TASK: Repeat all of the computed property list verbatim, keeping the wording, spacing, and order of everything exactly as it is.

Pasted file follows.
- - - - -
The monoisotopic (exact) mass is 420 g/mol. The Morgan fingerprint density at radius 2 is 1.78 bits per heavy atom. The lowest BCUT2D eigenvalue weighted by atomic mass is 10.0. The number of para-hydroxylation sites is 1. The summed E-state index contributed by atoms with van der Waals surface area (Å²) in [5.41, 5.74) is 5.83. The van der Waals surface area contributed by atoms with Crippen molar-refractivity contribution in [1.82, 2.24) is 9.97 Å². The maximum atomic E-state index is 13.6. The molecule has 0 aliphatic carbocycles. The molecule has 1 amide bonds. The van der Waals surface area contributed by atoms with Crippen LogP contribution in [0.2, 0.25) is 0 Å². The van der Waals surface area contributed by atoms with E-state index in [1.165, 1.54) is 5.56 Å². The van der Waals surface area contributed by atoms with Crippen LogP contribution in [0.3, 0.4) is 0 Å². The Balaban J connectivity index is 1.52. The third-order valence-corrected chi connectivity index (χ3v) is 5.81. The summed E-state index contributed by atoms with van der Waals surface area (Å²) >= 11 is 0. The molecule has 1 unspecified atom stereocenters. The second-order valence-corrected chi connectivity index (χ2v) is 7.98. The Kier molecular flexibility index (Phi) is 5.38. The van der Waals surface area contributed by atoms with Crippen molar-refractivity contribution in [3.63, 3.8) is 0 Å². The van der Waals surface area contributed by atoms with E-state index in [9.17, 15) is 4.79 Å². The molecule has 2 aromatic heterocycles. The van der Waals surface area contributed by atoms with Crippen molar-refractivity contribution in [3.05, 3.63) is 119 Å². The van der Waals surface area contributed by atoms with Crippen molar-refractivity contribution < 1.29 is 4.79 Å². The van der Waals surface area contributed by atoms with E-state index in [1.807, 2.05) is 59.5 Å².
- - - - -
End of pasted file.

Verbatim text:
The monoisotopic (exact) mass is 420 g/mol. The Morgan fingerprint density at radius 2 is 1.78 bits per heavy atom. The lowest BCUT2D eigenvalue weighted by atomic mass is 10.0. The number of para-hydroxylation sites is 1. The summed E-state index contributed by atoms with van der Waals surface area (Å²) in [5.41, 5.74) is 5.83. The van der Waals surface area contributed by atoms with Crippen molar-refractivity contribution in [1.82, 2.24) is 9.97 Å². The maximum atomic E-state index is 13.6. The molecule has 0 aliphatic carbocycles. The molecule has 1 amide bonds. The van der Waals surface area contributed by atoms with Crippen LogP contribution in [0.2, 0.25) is 0 Å². The van der Waals surface area contributed by atoms with E-state index in [1.165, 1.54) is 5.56 Å². The van der Waals surface area contributed by atoms with Crippen LogP contribution in [0.3, 0.4) is 0 Å². The Balaban J connectivity index is 1.52. The third-order valence-corrected chi connectivity index (χ3v) is 5.81. The summed E-state index contributed by atoms with van der Waals surface area (Å²) >= 11 is 0. The molecule has 1 unspecified atom stereocenters. The second-order valence-corrected chi connectivity index (χ2v) is 7.98. The Kier molecular flexibility index (Phi) is 5.38. The van der Waals surface area contributed by atoms with Crippen molar-refractivity contribution in [3.63, 3.8) is 0 Å². The van der Waals surface area contributed by atoms with E-state index in [9.17, 15) is 4.79 Å². The molecule has 2 aromatic heterocycles. The van der Waals surface area contributed by atoms with Crippen molar-refractivity contribution in [3.05, 3.63) is 119 Å². The van der Waals surface area contributed by atoms with Crippen molar-refractivity contribution < 1.29 is 4.79 Å². The van der Waals surface area contributed by atoms with E-state index in [1.807, 2.05) is 59.5 Å².